Pavano shuts down Jays, Yankees win 2-1

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NEW YORK (AP)—Carl Pavano said he didn’t hear the cheers when he walked off the mound after striking out Alex Rios, the years of fan animosity seemingly turned to adulation in just six short innings.

He did hear Joe Girardi, though, when the Yankees manager made a request.

“I asked for six innings and I got exactly what I asked for,” Girardi said. “He did what he had to do. He went out there and he made pitches.”

The oft-injured Pavano held down Toronto in his first start at Yankee Stadium since opening day last year, and New York managed just enough offense against A.J. Burnett in a 2-1 victory over the Blue Jays on Friday night.

Jason Giambi and Bobby Abreu each drove in a run for the Yankees, who are trying desperately to keep pace with Boston for the AL wild card. They remain six games back with 28 to play.

With Chien-Ming Wang still out and Girardi projecting that Joba Chamberlain will return from the disabled list in a relief role, the Yankees are hoping Pavano can hold down a spot in the rotation as they try to avoid missing the playoffs for the first time since 1993.

“It’s good to go out there every fifth game and feel good,” said Pavano, who has been limited to 21 starts since signing a four-year contract worth nearly $40 million before 2005 season—and has bore the brunt of frustrated fans who believe the deal has been a waste.

“I’m not exactly going out there and being totally dominant,” Pavano added. “The guys behind me are making plays.”

Nevertheless, Pavano (2-0) needed only 72 pitches to make it through six innings and held Toronto to three hits in his second start since returning from Tommy John surgery.

“After all his injuries, to be able to get two wins this year, I think he feels pretty good,” said catcher Ivan Rodriguez, who was teammates with Pavano in 2003 with the Florida Marlins. “I feel pretty good. He’s been pitching great.”

Pavano gave way to a revolving door of relievers, with Mariano Rivera getting the final five outs for his 32nd save. It was the first time Rivera has pitched more than an inning on back-to-back days this season, after going 1 1-3 innings Thursday for a win over the Red Sox.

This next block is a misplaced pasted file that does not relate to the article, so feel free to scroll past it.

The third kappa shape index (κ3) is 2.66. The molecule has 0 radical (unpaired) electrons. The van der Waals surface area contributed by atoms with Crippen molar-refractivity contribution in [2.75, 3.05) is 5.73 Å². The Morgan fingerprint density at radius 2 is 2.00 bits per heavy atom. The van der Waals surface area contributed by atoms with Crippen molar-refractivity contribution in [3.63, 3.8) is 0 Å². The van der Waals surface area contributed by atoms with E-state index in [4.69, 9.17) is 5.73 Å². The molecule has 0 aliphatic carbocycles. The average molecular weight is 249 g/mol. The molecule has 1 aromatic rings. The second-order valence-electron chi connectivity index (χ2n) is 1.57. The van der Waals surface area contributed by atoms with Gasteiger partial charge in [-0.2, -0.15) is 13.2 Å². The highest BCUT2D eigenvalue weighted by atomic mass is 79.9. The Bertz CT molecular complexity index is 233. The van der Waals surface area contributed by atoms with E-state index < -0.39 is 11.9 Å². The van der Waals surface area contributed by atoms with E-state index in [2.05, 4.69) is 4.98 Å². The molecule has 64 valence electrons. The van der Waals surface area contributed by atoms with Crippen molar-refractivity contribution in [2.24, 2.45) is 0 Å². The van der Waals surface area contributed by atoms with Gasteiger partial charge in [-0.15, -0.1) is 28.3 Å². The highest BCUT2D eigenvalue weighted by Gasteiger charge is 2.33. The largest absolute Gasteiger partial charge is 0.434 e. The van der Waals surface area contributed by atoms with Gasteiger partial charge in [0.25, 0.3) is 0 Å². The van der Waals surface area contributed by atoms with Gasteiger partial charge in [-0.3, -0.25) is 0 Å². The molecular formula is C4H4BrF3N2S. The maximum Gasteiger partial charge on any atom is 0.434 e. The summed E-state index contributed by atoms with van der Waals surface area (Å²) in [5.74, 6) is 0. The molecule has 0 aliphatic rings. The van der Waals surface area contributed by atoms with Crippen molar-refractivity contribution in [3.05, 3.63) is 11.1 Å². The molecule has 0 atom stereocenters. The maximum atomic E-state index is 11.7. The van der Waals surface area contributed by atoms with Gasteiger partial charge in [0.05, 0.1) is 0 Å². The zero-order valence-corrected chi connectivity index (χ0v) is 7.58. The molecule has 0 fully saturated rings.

“That was a win we had to have,” Rivera said. “All these remaining games, we’re doing what we have to do.”

The Yankees drew a tall order in facing Burnett (16-10), a hard-throwing right-hander who has made a career of frustrating the boys in pinstripes.

He allowed only seven hits in a complete game, but lost for the first time in four starts this season against New York. His winning streak also ended at six decisions.

“I’m battling the best I could,” Burnett said. “Just the one pitch where the first run scored that was not where I wanted it.”

The Yankees scratched out both of their runs in the fourth inning, starting with a leadoff single from Johnny Damon that bounced off the foul line painted on the wall in right field.

Damon got a poor jump trying to steal second and would have been thrown out had second baseman Joe Inglett held onto the ball as he swiped to tag him on the shoulder. One batter later, Abreu doubled into the gap in left for a 1-0 lead.

Alex Rodriguez followed with an infield single, moving Abreu to third, and Giambi hit a shallow fly ball into foul territory down the left field line. Travis Snider made a leaping grab for the out, but Abreu tagged from third and easily beat the throw to the plate.

Meanwhile, Pavano was cruising through five shutout innings, at one point retiring 12 straight batters. Even well-hit balls—and there were many of them — seemed to drop at the warning track.

Snider, the Blue Jays’ top prospect making his big league debut, finally doubled with one out in the sixth. Marco Scutaro’s clean single up the middle drew Toronto to 2-1.

The Blue Jays had a chance to tie it in the eighth, getting a leadoff double from Rod Barajas and a walk from Scott Rolen. Rivera came on with one out and got Inglett to ground into a fielder’s choice that sent the tying run to third, and Rivera struck out Scutaro to end the threat.

“He was throwing strikes. That’s what he does,” Rios said of the All-Star closer. “That’s why he gets people out.”


This was the first game at Yankee Stadium in which replay was available, but there were no calls that required it. … Snider started in left after his contract was purchased from Triple-A Syracuse. The move came after Matt Stairs was designated for assignment Thursday night. … A light drizzle fell in the fifth and sixth innings but the game was not stopped.

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